Tuesday, December 27, 2011

I Love My New Kindle Fire

My new Kindle Fire is quite the tool! Not only is it a good e-book reader, but it also gets my email, the Internet, plays all my music, is a great place to store and show pictures, and streams video and radio too (I have been watching National Geographic's Amazing Planet at Starbucks, which is about as cool a thing as I have done in the last three months). All this for $200, which I find rather amazing!

Some of this can be done with my Samsung "smart" phone, of course, and the Kindle does not replace that, as the Kindle is not a phone and is dependent on a wireless connection for everything but downloaded books and music and movies and photos, while the phone operates off of high-band radio frequencies (that's what a G3 or G4 connection is really all about).

The phone of course, it not a book reader, nor is it very good at reading stuff on the Internet (not even email). The Kindle allows me to download both recently published books and many free older books as well. For example, on my first morning with the Kindle, I downloaded four free old dog books, as well as some Conan Doyle and some obscure Mark Twain for starts. More free book are available at archive.org (2.5 million titles for free), openlibrary.org (1.5 million titles), Project Gutenberg, ManyBooks.net, and Feedbooks and select either Mobi, Text, or Kindle formats for easiest downloads.

Apparently, I can also download audio books too. I will have to try that!

This morning I figured out how to highlight text in a Kindle book, so that I can then rip and strip that text into a blog post. The trick here is to know that Kindle has created a social network which can be accessed at http://kindle.amazon.com/ One you log in, it shows you not only all the books you have downloaded, but also all the passages you have highlighted. For example, this is text I read yesterday:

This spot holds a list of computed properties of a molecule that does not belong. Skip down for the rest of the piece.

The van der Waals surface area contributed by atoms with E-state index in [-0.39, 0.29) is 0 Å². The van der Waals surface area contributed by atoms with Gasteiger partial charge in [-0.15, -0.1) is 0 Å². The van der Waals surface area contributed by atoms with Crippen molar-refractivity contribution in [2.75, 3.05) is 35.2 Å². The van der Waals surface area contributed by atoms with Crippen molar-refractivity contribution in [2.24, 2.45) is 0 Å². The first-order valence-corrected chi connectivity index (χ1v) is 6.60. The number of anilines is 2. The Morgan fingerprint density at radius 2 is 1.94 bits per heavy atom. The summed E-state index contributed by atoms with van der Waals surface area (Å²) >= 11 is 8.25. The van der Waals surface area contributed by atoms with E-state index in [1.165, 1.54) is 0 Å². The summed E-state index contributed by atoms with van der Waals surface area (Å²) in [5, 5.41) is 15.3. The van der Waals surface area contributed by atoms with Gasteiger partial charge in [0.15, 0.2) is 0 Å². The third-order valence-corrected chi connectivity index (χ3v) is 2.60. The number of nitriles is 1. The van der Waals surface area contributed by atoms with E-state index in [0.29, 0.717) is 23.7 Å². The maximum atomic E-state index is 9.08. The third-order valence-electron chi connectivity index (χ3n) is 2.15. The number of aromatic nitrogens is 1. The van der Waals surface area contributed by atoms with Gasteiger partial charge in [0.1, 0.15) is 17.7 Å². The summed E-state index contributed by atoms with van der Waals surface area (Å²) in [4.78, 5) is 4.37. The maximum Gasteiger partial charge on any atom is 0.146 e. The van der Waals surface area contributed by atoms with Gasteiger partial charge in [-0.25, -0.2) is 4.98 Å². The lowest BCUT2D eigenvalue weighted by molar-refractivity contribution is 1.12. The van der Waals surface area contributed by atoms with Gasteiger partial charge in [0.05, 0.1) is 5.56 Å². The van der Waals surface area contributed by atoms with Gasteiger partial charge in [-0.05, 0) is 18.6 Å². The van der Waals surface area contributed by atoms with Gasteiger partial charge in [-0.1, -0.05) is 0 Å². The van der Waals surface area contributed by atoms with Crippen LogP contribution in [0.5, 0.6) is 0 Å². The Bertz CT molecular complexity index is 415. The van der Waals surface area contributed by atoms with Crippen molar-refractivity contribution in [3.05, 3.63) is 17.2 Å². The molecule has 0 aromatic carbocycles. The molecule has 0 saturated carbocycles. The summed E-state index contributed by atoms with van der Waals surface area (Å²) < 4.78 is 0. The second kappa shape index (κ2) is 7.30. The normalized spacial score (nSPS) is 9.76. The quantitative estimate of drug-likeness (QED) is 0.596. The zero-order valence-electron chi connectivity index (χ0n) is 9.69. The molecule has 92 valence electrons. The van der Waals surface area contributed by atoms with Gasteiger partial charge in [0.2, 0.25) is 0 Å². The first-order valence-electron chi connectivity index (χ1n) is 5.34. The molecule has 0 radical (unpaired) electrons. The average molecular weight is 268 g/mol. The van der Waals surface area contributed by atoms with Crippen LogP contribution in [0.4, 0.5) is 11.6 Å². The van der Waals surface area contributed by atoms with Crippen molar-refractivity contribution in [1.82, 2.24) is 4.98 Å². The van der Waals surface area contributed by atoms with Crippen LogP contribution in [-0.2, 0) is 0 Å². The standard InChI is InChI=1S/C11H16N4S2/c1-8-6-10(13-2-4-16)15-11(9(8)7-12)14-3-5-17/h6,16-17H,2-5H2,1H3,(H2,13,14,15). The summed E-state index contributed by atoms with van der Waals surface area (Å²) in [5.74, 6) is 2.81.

“My dear fellow,” said Sherlock Holmes as we sat on either side of the fire in his lodgings at Baker Street, “life is infinitely stranger than anything which the mind of man could invent. We would not dare to conceive the things which are really mere commonplaces of existence. If we could fly out of that window hand in hand, hover over this great city, gently remove the roofs, and peep in at the queer things which are going on, the strange coincidences, the plannings, the cross-purposes, the wonderful chains of events, working through generations, and leading to the most outrageous results, it would make all fiction with its conventionalities and foreseen conclusions most stale and unprofitable.”

Kindle can read Word, .txt, .jpg, .pdf, .gif, and HTML files as well as .mobi, .prc, and if you email yourself at your Kindle email  address, it will convert files and even unzip and convert Word folders and documents so they are ready to read.

So what is the Kindle not great for?  Well. it's not a full computer with desk, chair, mouse, and key board.  Nothing really replaces that, not even a laptop or notebook in my opinion (and yes I have those too).  For actual writing, I remain a "box box table unit" man, but for researching, reading, and doing the light communications "tasking" that the world demands of us these days, the Kindle is pretty darn great!

Final two bonus bits:  It fits in the front pocket of my Carrhart pants, and it takes the same charger as my cell phone, which is particularly great in the car.

1 comment:

Sheila said...

I love my kobo Touch. For those that give me the snort of derision when they see me with my e-reader I ask, "Oh... you can't possibly consider an e-reader? So I suppose you buy art for the frame then?" I'll never stop buying books (I love second hand book stores too much), but my kobo is my go-to for every day reading.